Author Topic: What is insulation payback?  (Read 1749 times)

The Dutchman

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What is insulation payback?
« on: November 06, 2013, 06:58:28 AM »
I purchased a house not to long ago.  While I was doing renovations I noticed that the brick walls (all but the back addition) have no insulation within the studs.  Apparently the space between the brick and the stud wall, coupled with the stud wall itself, was thought to be enough of an air barrier to provide insulation.  That was the theory years ago.  Anyway, we now know that insulation within the studs can really help things out. 

I solicited a quote to blow in cellulose and I am getting another one of two quotes (blow in and expanding foam).  Right now the numbers look like 3k to insulate the walls.  I have a ranch which is full height brick around 80% of the house (20% is where the addition juts out). 

Anyone have any experience with this to figure out the pay off?  I think I can get $250 in rebates from the gas company and 10% cost of material in the form of tax rebates (maybe $150).  So the adjusted cost is 2.6k. 

My issue is that I only plan on living here for 5 years then I will be moving and renting it out.  Insulation isn't the sexiest selling point for renters.  So it may not be worth the investment. 

Input requested... Thanks in advance guys. 

PS - I will be insulating the rim joist this weekend which is like a $50 dollar project and will help a ton.  My buddy did it in his house and could immediately feel the difference in his basement and first floor temp.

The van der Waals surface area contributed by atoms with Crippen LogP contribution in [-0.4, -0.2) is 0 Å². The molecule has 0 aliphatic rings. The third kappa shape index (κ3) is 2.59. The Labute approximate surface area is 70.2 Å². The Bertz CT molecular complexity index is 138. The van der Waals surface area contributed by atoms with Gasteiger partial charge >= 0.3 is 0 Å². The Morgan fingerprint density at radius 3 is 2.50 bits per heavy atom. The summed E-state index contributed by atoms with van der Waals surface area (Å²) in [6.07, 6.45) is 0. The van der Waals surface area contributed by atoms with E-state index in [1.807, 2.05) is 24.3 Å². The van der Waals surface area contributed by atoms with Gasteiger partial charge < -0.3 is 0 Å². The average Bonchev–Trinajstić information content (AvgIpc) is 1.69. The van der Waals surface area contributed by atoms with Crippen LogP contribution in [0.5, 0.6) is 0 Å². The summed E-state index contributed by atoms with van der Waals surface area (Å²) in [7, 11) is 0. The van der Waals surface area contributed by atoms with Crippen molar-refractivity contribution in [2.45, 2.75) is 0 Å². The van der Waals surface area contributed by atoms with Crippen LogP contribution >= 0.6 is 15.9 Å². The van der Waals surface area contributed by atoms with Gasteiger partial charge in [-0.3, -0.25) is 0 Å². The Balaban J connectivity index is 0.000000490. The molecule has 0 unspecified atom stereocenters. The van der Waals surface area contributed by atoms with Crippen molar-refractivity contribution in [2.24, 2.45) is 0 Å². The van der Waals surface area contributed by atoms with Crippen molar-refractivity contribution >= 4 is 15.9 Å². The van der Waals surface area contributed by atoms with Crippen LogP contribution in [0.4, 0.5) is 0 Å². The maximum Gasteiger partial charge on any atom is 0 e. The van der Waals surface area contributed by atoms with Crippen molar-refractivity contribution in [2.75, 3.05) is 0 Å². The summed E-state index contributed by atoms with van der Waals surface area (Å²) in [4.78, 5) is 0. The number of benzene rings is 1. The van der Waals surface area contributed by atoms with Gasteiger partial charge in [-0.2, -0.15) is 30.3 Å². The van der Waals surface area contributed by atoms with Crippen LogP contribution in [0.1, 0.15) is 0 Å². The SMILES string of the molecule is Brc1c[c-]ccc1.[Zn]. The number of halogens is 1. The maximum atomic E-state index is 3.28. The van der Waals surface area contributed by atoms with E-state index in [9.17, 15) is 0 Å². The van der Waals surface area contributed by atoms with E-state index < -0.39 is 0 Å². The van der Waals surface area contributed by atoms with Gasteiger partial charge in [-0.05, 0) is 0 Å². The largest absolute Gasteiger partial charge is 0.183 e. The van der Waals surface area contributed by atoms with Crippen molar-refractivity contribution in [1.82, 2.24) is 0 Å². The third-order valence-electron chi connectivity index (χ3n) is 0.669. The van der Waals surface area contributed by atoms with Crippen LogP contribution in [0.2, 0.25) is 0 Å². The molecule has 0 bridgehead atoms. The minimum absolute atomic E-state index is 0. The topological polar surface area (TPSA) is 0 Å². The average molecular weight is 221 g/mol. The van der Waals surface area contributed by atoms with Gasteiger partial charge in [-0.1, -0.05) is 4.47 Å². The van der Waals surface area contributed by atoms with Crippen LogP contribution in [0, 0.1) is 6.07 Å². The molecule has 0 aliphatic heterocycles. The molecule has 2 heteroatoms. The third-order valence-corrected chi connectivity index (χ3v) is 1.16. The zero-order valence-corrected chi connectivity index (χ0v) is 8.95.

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Re: What is insulation payback?
« Reply #1 on: November 06, 2013, 07:48:32 AM »
What have your heating and cooling bills been like?

Just as a comparison, we insulated our roof in the winter about 6 months after we moved in.  There had been no insulation in the roof.  We also have a brick house (but bigger, 2 story colonial).  Our heating bills went from $800/month in the winter to about $300/month.  So it was a substantial savings.  I think it also cost us about $3K and paid for itself in 2 years (only counting the 3 coldest months of the year).


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Re: What is insulation payback?
« Reply #2 on: November 06, 2013, 08:25:39 AM »
Here in the PNW cellulose is not considered the best option, it's a mold disaster waiting to happen number one.  Also, it settles.  In my remodel experience, I've seen settling as much as 2" in stud bays in as little as ten years.

Blow-in fiberglass would be a better option.

But, what is the moisture barrier between the brick and insulation going to be?  Unless the brick is painted this could be a problem.  Spray foam usually provides its own moisture barrier.  If the studs are all exposed you will want to design a moisture/vapor barrier into your plans.  If not you might have to wing it.

Renters are aware, or can be educated about, the utility bill benefits of good insulation.
« Last Edit: November 06, 2013, 08:53:55 AM by Greg »